SUP World Trip with Julia & Rob
Episode 4 - New Zealand
Lake Pukaki can hardly be adequately described with words. This lake, located on the South Island, is a glacial lake. That's why it has an incredible color. The water is light turquoise and in the background rises the highest mountain of New Zealand - Mount Cook. The water gets its colour from the so-called glacier milk. If you drive up the lake on the east side there are always super lonely places where you can get in. There we hung our hammock between the trees and set up our camping point. Not a soul in sight. There is only one thing you have to know before you go paddling on Lake Pukaki and New Zealand's lakes in general: It is almost always windy. And by that we don't mean that it's a little windy - it's usually a strong wind, which is caused by the special thermals from the Alps. So you have to study the weather apps here, even more carefully than usual, before you go out on the water. The wind can change very quick and the lake is very big.
Those who come to the South Island of New Zealand the Fjord Milford Sound is a must. It is a magical place, far away from any civilisation (except for a camping site and a café there is nothing up there) without mobile phone network or internet connection, 2 1/2 hours away from the next village Te Anau. But just the drive on the road from Te Anau to Milford Sound is a natural spectacle! Past wild turquoise rivers, through enchanting woods, past and through high mountains and breathtaking lookouts. Arrived at Milford Sound, you will be speechless. This fjord impresses already with its towering mountain ranges and its high, powerful waterfalls. So there was no question but to go SUPing there! It is an incredible feeling to glide over the water surrounded by these gentle giants of nature. You get all humble and feel how powerful nature is. But also here you have to pay attention to the wind. Best ist to start in the morning! Around noon the wind turns from the sea into the fjord. And if one has the time - go on a boat cruise. We did that too. With a boat you can get much further into the fjord than with the SUPs. It´s super impressive!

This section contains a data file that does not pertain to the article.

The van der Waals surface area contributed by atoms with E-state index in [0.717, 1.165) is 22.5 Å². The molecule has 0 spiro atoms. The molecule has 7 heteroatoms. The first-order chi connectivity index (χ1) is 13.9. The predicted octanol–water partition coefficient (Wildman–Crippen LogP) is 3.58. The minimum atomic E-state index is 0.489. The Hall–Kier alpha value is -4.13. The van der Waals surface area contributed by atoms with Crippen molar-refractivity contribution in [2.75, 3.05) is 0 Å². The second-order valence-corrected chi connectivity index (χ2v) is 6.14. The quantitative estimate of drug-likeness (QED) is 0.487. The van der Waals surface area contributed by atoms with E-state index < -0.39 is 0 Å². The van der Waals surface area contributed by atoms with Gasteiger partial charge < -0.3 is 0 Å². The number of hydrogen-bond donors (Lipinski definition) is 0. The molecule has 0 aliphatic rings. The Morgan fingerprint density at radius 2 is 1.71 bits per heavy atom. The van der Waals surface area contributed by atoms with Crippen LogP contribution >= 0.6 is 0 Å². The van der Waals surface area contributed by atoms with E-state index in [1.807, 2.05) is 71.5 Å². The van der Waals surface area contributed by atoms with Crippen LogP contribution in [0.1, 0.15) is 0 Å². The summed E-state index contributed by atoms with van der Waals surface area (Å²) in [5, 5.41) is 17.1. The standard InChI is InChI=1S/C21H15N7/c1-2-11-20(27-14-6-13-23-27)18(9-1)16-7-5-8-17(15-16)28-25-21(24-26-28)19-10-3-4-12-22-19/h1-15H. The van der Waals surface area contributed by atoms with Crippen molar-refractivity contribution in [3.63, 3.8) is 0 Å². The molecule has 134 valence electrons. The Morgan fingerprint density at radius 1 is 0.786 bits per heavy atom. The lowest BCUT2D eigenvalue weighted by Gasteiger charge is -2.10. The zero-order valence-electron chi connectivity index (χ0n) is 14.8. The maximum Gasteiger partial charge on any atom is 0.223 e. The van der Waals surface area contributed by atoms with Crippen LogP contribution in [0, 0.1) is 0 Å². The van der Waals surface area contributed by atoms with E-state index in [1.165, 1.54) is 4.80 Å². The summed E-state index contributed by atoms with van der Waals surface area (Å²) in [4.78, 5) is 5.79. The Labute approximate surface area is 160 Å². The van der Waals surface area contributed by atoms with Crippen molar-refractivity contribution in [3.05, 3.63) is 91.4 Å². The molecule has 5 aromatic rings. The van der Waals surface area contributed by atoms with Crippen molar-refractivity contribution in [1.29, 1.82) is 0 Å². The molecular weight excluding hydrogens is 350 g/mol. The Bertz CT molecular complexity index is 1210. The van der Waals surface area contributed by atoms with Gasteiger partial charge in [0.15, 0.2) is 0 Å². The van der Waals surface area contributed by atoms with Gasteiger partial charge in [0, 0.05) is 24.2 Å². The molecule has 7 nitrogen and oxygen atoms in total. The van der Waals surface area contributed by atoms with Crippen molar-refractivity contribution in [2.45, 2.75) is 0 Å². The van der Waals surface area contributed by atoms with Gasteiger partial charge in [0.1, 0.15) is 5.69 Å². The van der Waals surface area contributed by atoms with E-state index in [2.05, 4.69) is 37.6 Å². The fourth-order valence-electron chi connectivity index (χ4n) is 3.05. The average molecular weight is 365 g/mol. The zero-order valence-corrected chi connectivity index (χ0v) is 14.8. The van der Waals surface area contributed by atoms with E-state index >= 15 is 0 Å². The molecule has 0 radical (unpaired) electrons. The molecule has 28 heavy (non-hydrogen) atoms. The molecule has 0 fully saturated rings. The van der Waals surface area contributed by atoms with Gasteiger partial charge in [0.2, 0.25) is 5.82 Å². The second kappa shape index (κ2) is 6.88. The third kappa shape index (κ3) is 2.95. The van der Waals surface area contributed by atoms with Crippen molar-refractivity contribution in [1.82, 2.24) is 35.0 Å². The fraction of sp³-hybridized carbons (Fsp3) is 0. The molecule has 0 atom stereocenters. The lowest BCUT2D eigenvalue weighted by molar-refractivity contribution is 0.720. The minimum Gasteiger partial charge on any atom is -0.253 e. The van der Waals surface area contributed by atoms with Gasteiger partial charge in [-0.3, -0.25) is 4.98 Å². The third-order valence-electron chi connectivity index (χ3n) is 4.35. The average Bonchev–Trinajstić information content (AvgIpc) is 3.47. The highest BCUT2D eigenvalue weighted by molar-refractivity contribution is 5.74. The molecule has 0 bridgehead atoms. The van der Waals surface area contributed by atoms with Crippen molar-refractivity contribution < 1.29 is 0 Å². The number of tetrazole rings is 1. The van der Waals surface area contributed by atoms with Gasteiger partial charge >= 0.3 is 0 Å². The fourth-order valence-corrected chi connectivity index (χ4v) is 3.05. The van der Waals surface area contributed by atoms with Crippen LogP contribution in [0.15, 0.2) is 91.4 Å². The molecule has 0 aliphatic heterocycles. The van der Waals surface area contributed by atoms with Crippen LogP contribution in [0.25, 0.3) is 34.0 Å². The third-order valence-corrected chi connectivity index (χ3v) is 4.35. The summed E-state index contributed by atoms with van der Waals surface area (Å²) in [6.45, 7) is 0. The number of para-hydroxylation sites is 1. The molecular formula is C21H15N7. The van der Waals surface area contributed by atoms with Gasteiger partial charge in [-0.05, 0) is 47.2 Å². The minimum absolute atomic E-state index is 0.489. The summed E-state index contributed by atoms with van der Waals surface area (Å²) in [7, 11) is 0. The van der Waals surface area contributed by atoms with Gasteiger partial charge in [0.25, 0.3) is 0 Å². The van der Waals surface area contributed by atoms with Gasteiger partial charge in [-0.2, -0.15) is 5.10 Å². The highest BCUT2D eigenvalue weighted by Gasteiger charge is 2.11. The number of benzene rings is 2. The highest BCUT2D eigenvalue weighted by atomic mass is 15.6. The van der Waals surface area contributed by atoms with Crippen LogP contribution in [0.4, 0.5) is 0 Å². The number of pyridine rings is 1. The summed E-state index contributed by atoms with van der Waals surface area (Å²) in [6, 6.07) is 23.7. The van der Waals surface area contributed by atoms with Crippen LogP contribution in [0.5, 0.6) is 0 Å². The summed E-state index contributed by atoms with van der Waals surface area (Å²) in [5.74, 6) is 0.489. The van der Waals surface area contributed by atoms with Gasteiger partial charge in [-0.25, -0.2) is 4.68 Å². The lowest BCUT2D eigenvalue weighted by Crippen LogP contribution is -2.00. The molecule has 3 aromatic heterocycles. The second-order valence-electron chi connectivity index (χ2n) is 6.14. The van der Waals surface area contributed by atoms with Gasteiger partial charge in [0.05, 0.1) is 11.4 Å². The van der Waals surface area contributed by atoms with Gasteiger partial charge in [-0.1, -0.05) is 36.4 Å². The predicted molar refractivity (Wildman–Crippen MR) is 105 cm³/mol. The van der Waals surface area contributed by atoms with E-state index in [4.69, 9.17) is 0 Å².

Lake Wakatipu is in Queenstown. The city is known for backpackers and adrenaline junkies. From here you can make all kind of action trips. From skydiving to rafting, speedboating or bungee jumping, everything is possible. Accordingly, Queenstown is very young and touristy from the audience's point of view. We spent 2 days here. Lake Wakatipu is pretty big. So if you just drive a bit along the lake, you will find beautiful spots, where there is much less activity. Between shady trees we could stretch out our hammock and hit the water! The water is crystal clear and surrounded by beautiful green gentle mountains on one side and a partly rugged coast on the other.
This lake is a secret tip. You won't find it in any guidebook. It is located very close to the impressive lakes Lake Pukaki and Lake Tekapo. Hardly anyone gets lost at Lake Ruataniwha. Except of course the locals. The great thing about this lake is on the one hand the crazy glacial lake colour - a very strong turquoise - and on the other hand the location. Because if it is too windy to paddle at Lake Pukaki, you can still go out on the water at Lake Ruataniwha. Because it lies protected. The wind is weakened by trees and hills all around. A great spot!
Lake Hawea is the smallest of the five large glacial lakes in New Zealand. But by no means less beautiful. There are less tourists and a beautiful mountain range surrounds the lake - the atmosphere simply invites to relax. Tip: If you want more peace and quiet, you should definitely go to Lake Hawea instead of the neighbouring lake Lake Wanaka. At Lake Wanaka there are many jet skis and boats, therefore the water is pretty choppy.
This lake does not impress with its crystal clear colour, it´s rather unique because of its crazy location and vegetation. Because Lake Mapourika is located right next to the famous Franz Josef Glacier it is not a glacier lake but a rainforest lake. The water is swampy, surrounded by palm trees, colourful plants and birds and it is humid. If one would not be able to see the glacier from the lake, one would not even begin to realize where one is actually paddling. Due to the meeting of the tectonic plates between Australia and New Zealand, a very long time ago, the country at the west coast of the South Island formed a high mountain range. So next to the glacier there is almost directly the sea and it is super humid. I t rains much more than in the east of the island and this fascinating rain forest developed right at the glacier. Super crazy and super impressive.